Welcome to Balanced Rocks: Pictures and Stories

Beginning March 16,2010, I began a journey of balancing rocks. I hold to the practice of setting to balance at least five sculptures a day, sometimes, many more. Of these I take lots of pictures and videos. While conducting this adventure, I have been introduced to an incredible unfolding story. Additionally, I discovered this phenomenon is manifesting worldwide. As I post pictures and stories, I found many others similarly engaged and sharing their works. Additionally, as folks come upon me performing my work, many want to find out how this is done and try themselves. This blog shares this work in both pictures and stories. Enjoy


A seeming impossibility becomes possible

Rock Balancing: The Beginning

On a fine summer day, sometime in August, 2009, I was visiting family in Toronto. Like most folks spending summer in a large city, we used up as much time as we could finding outdoor events that would cool us. One afternoon, we headed to the Beaches section of East Toronto. After spending some time playing in a large sandbox in the shade with my grandkids and some of their newfound companions, we headed to the Boardwalk that extends from Balmy Beach to Kew Gardens. Ella accompanied me, Liam took off with his mom, Natalie. They ventured down the boardwalk, Ella and I headed onto the sand toward the water’s edge. Halfway there we encountered what looked like a small size Stonehenge.

About a dozen sculptures were gathered together in a rough circle. Each was a stack of two or three rocks balanced one on another. The tallest one was slightly taller than Ella, who was small average height for a five year older. All were in the neighborhood of three feet and four feet tall. What immediately jumped out was the precarious nature of the balancing. Most points of contact were miraculously slight. Most seemed to be standing on a point. Two more folks were witnessing this amazing display. We imagined that there must be small metal rods embedded at the point of contact, or else some kind of glue was used. Each of us peered from close low angles to detect what could account for this mystical display. Ella, not being so cautious, toppled one structure over. Luckily, it did not land on her.

I hurried over and picked up the fallen rock. I saw no evidence of a rod or glue. It indeed had been balanced on its pedestal. I lifted it up and tried to place it back where I reckoned it had been balanced. I cautioned Ella, to be careful and not upset any more sculptures and went about the task of finding balance. I was not successful and struggled immensely but did not find the magic spot where stability could be achieved. After a lengthy effort, an attractive Asian woman about my age approached and gently nudged me aside offering to demonstrate her work. She pointed to the spot she would set the stone upon. She called it by a foreign name. To me it looked like a slight dimple.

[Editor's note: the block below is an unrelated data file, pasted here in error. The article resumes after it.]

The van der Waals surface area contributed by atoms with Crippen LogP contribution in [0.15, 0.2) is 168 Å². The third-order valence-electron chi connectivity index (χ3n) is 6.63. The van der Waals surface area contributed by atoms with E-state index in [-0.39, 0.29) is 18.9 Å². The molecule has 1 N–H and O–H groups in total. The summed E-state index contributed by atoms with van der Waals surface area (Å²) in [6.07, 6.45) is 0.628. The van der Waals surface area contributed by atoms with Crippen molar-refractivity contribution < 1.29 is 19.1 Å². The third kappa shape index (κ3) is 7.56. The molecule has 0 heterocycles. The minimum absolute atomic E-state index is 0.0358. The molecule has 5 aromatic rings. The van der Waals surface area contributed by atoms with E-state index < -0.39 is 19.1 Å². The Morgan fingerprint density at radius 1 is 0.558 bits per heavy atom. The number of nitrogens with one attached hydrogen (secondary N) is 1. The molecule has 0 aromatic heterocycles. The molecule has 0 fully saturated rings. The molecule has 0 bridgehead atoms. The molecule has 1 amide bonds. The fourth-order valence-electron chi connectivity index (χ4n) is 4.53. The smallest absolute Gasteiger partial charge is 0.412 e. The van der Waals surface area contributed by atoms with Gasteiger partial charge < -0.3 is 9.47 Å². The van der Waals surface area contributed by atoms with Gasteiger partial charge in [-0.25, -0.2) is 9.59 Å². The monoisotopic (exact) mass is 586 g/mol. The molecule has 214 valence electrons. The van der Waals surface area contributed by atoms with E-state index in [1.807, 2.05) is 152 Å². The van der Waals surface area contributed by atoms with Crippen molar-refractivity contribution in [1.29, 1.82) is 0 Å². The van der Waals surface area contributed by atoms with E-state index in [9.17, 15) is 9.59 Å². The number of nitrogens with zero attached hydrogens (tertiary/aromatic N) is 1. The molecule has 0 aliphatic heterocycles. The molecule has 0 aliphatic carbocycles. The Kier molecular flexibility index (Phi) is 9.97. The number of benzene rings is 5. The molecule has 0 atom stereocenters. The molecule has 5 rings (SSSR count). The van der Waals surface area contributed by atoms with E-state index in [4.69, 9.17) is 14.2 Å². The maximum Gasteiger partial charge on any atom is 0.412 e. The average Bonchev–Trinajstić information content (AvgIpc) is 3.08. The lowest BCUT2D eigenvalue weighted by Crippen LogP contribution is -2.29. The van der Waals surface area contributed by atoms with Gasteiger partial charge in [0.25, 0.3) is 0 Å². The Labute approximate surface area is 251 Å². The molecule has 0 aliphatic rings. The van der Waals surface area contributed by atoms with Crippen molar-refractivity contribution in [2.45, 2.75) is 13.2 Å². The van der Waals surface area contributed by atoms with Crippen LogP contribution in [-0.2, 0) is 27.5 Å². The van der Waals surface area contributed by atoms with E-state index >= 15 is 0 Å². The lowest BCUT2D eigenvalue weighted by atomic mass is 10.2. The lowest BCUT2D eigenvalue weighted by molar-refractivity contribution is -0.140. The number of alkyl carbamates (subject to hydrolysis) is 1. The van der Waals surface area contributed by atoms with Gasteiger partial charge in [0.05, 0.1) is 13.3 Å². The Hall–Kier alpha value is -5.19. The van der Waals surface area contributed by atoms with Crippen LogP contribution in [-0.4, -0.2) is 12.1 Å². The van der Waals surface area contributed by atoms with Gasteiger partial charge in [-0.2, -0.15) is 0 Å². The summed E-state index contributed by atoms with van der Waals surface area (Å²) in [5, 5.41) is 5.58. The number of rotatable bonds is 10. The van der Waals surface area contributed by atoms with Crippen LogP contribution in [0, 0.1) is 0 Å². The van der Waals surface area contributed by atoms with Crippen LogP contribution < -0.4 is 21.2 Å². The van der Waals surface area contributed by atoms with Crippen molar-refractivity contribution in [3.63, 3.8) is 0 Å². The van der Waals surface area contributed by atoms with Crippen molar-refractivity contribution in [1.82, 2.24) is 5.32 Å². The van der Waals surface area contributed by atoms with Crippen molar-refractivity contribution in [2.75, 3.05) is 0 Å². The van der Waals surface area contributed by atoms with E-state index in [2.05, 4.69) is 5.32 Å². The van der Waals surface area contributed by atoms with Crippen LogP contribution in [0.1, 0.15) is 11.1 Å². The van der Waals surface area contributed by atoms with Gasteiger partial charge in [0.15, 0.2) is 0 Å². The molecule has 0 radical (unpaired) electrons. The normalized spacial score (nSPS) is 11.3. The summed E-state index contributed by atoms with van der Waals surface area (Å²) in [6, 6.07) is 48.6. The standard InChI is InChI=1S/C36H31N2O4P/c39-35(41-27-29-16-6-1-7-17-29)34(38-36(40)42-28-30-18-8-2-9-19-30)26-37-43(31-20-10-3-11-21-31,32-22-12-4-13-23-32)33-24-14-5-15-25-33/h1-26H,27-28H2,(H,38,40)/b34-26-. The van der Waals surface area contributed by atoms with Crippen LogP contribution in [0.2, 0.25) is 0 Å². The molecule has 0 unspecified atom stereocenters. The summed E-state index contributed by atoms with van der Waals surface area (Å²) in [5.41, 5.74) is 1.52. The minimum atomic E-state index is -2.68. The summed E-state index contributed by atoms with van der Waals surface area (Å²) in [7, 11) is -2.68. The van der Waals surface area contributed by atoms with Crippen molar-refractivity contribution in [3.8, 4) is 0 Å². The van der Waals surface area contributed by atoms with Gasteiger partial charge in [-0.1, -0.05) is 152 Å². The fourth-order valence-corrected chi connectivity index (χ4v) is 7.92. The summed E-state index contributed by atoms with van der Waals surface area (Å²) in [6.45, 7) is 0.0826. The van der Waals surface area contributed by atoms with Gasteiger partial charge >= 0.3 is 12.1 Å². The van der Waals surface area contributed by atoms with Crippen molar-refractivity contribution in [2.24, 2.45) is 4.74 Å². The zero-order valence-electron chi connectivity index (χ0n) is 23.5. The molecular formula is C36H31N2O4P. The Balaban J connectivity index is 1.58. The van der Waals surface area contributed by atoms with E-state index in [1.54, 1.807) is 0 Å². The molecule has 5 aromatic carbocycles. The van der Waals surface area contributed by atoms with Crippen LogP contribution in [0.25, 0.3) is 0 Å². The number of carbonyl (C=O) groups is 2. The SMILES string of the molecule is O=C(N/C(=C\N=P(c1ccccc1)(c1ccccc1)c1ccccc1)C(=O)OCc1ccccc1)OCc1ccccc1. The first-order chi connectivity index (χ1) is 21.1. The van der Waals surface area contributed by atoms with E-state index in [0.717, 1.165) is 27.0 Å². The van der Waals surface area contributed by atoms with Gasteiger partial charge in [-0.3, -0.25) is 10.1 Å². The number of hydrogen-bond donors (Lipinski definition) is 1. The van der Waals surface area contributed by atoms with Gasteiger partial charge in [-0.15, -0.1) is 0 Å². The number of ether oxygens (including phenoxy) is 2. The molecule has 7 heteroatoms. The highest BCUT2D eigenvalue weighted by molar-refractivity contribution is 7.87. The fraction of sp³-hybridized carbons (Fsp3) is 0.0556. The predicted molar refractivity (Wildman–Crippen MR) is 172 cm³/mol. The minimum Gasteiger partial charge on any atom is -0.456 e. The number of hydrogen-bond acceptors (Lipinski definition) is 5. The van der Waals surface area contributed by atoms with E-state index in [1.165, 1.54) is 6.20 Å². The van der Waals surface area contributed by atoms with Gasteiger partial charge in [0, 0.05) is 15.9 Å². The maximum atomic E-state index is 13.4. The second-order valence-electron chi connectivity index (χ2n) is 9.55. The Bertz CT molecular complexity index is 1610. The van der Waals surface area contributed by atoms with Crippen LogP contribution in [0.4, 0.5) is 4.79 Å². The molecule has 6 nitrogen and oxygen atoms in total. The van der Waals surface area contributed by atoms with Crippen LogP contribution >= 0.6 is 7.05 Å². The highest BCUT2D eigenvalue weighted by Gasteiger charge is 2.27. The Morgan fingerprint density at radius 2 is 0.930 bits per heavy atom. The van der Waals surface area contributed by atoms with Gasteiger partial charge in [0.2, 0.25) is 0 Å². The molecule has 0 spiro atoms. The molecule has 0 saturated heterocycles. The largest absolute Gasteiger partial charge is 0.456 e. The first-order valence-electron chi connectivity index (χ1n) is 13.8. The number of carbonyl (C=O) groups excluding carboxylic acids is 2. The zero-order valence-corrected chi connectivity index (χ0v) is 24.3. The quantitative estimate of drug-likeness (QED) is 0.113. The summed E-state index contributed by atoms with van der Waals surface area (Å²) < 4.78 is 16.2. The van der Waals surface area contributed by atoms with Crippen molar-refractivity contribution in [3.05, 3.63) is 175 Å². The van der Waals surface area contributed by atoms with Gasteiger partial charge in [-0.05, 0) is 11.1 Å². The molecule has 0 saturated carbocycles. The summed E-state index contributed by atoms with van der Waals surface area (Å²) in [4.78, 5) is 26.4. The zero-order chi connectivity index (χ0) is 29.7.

Placing the small end of the upper rock into that hollow, she deftly and quickly moved it around, slightly twisting and cajoling it into position. The sight of this slender woman with longish graying hair performing an intricate dance with a rock slightly larger than her head emanated calmness. It seemed only the ends of her fingers were used to achieve these small movements. Apparently, equilibrium was close. Shortly she was done and withdrew her palms which naturally assumed an open prayer posture. The rock I had grappled with was majestically resting in its previous stable state. She next went over and reset two other structures, I had not noticed were also amiss. I just took them to be part of the rubble strewn about the beach. Now all the display was standing and providing a small sense of order in our chaotic world.

I never got this woman’s name, but heard her story. She had set this display up for the purpose of taking pictures, one of which she hoped to use for a cover of a book she was publishing. Unfortunately not getting her name makes it difficult to find her book. But I carried away with me the sight of her presentation and the incredible feeling I had witnessed an amazing ethereal event. I also felt an urge to explore this practice.

Rock in the Snow

Rock in the Snow
January in Toronto

Thursday, June 5, 2008

Barefoot in the City. June, 1975: New York, NY

I left Wayne in Baltimore and continued on my way to New England. The Interstate corridor between Baltimore-Washington and New York City is perhaps the most difficult to traverse as a hitchhiker. Patrols are most vigilant sweeping pedestrians off the roadway. Ramps and rest stops are the only areas that being out of a vehicle is permitted. Even bicycles are not permitted to enter the highway system. Yesterday’s travel covering a couple hundred miles in only a few hours was to be balanced out by prolonged periods of waiting off the roadway trying to entice someone to give me a lift. It was especially difficult to thumb before a toll booth leading to a highway that split in different directions. Then if someone did take a chance and stop for me, they may not even be going in my direction. I had yet to invent a sign that disclosed my direction to those available to give rides.